How much of the premium is used to purchase units?

Purchase of units

The full amount of premium paid may not be used to buy units. The proportion used is commonly known as allocation rate and is stated in the Product Summary and / or Policy Contract. For most single premium policies and top-ups, 100% of your premium is used to purchase units. For regular premium policies, the amount of premium used will depend on whether it has a "front-end" or "back-end" loading.

  • Front-end loading

In a front-end loaded policy, most of the premiums will pay for the insurer’s expenses including distribution and administration costs in the early years. The remainder pays for units. Over time, the amount of premium used to buy units increases until it reaches 100%.

For example, the allocation rates for a regular premium plan may be:

Policy year 1  15% 15% of the first year’s premium will be used to purchase units. 
Policy year 2 30% In the second year, 30% will be allocated to purchase units
Policy year 3 50% In the third year, 50% will be allocated to purchase units.
Policy years 4 - 9 100% From the fourth to ninth year, the full premium will be used to buy units.
Thereafter 102% From the tenth year onwards, 102% of the premium will buy units.

The diagram below illustrates how the allocation rate is applied to the first year premium for a regular premium ILP with front-end loading:

Payment of Premium
Policyholder pays premium.
 Annual premium of $1,200 is paid.
 ß  ß
Allocation of Premium
Insurer allocates a portion of the premium to purchase units in investment-linked sub-fund(s) that the policyholder selects.
Year 1 Allocation Rate: 15%. This means that $180 (15% of $1,200) is allocated to purchase units. $1,020 (85% of $1,200)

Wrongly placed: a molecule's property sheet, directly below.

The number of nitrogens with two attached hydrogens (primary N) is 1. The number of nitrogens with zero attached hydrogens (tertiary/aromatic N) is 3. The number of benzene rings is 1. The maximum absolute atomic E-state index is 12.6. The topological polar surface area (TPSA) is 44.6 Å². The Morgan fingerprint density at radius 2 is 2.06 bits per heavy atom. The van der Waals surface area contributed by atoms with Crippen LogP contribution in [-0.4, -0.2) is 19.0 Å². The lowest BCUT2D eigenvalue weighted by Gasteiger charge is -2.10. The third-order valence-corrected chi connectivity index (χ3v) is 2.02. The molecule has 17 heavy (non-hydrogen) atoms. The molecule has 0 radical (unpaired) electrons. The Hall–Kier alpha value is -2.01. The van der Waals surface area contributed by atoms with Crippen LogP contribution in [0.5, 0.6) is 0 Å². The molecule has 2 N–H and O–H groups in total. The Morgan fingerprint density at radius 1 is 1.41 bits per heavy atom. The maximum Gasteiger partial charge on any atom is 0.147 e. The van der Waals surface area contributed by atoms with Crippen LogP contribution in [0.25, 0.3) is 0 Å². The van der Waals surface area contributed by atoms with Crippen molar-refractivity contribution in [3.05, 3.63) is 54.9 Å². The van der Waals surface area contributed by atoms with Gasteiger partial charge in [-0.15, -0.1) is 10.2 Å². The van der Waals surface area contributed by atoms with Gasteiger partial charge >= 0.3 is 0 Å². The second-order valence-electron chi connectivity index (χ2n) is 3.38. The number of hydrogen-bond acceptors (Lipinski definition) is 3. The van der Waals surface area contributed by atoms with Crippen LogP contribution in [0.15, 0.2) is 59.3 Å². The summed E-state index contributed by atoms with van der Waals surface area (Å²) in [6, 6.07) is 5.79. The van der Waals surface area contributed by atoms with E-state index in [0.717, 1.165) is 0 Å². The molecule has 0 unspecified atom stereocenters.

goes to pay for initial expenses, which includes distribution and administration costs.
 ß  ß
Purchasing Units
Units are purchased at the Offer Price.
Offer Price: $1
Premium Allocated: $180
Number of Units Purchased: 180
 ß  ß
Selling Units To Cover Charges
Units are sold at the Bid Price to pay charges in the ILP. The Bid Price is usually lower than the Offer Price.

Charges include charges for insurance protection. This depends on the amount of coverage and type of insurance protection selected.
Bid Price: $0.95
Insurance Charge: $50

Number of Units Sold to Pay Insurance Charge: 53 ($50 / $0.95)

Remaining Number of Units in the ILP: 127 (180 – 53)

Cash value of the ILP: $121 (127 units x bid price of $0.95)

 Note: In the above example, the number of units is rounded to nearest whole number.

  • Back-End Loading

Under a back-end loaded policy, 100% of premiums are used to buy units from the start. Distribution and administration costs are covered by back-end charges imposed when you surrender your policy, partially or fully, within a certain period of time. Although the premium allocation structure differs for front-end and back-end loaded ILPs, the overall effect of the charges will be similar.

  • Offer Price